Tuesday, 17 August 2010

Adidas: Top Three Three Stripes



Launched back in 1920, Adidas has been producing the world's top sports shoes since it started kitting out top athletes at the 1928 Amsterdam Olympics.

Mainly seen as a tennis of running shoe supplier, Adidas did not really branch out into football until the 1960s - and even then the world of fashion was still a million miles from the forefront of the firm's design team.

The iconic three stripes were originally added to reinforce the shoe and add extra stability to the the foot but, after a mammoth 83 per cent of athletes donned the shoes at the Tokyo Olympics in 1964, the label made the crossover from training pitch to terrace - albeit it gradually.

The late 1970s was when Adidas really took hold of the feet of football fans in England - with Sambas and Stan Smiths making the breakthrough which would end with Adidas as the dominant footwear of the casual movement.

One popular rumour is that in the late 1980s, more than half of all Adidas trainers sold ended up on Merseyside as Europe continued to look at the label as sports equipment, not sports casual.

But, as the trend spread, football fans from across the country started trekking round Europe to find the newest and rarest designs.

Germany was the destination of choice for travelling trainer hunters, but Belgium, France, Italy and even Ireland provided rich pickings.

But which have been the best trainers to make it onto the terraces? No two football fans will agree, but for the record, my Top Three Three Stripes are as follows:



Three: Forest Hills.

An eighties classic, the Forest Hill stood out largely due to its footbed, which incorporated technology developed by NASA for astronauts. Quite why a football fan would need that is anyone's guess. The shoe was hugely popular and has been the subject of an extensive reissue range in recent years, including this natty all black offering.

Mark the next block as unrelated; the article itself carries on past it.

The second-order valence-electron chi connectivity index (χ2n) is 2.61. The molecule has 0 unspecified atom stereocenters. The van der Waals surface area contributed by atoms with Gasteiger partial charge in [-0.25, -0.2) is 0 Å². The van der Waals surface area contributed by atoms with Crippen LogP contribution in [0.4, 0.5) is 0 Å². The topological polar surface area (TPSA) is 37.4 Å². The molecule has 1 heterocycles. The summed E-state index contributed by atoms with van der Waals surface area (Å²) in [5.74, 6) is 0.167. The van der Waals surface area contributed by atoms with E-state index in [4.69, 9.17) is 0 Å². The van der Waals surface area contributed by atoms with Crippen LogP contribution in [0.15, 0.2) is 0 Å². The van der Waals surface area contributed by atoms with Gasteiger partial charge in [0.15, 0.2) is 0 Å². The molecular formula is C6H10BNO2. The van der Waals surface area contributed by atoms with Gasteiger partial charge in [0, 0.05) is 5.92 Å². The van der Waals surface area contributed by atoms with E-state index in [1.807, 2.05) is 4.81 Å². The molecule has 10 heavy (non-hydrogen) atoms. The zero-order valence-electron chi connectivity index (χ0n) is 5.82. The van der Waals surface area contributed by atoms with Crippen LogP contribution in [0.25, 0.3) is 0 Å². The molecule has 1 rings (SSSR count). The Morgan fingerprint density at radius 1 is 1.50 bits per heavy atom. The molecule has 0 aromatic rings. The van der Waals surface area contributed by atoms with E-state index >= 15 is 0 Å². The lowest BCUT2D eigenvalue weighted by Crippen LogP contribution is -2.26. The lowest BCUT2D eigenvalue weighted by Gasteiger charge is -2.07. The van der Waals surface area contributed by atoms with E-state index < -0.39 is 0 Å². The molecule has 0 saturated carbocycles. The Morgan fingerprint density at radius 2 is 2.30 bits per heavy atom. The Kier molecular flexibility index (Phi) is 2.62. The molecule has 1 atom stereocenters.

Two: Trimm Trab.

The Trimm Trab hit the streets in 1977 and became an overnight classic for anyone lucky enough to track a pair down.
The name loosely translates as 'Keep Fit' and its iconic stand-out indented sole set it apart from all other shoes on the market. By making such a feature of the base of the shoe, designers effectively added another dimension to the trainer's appearance and although the colouring of the sole was often plain - the fact it stood out so clearly from underneath jeans was all important and attention grabbing.
Was made from more high quality materials, meaning a higher price which, if anything, made it more desirable.



Number One: Samba.

Honourable mentions to the Gazelle, Munchen, Stockholm and Stan Smiths, but the original and best is still the Samba.
Perfect for the five-a-side court as well as the terrace, the Samba remains one of Adidas' most perfect offerings.
Its dual rubber toeguard made them more hard-wearing than other trainers and the simplicity of the contrasting three stripe branding makes it a timeless classic.
For a touch of individuality, the Samba is now available with non-white coloured striping - like this yellow number (available at JD).

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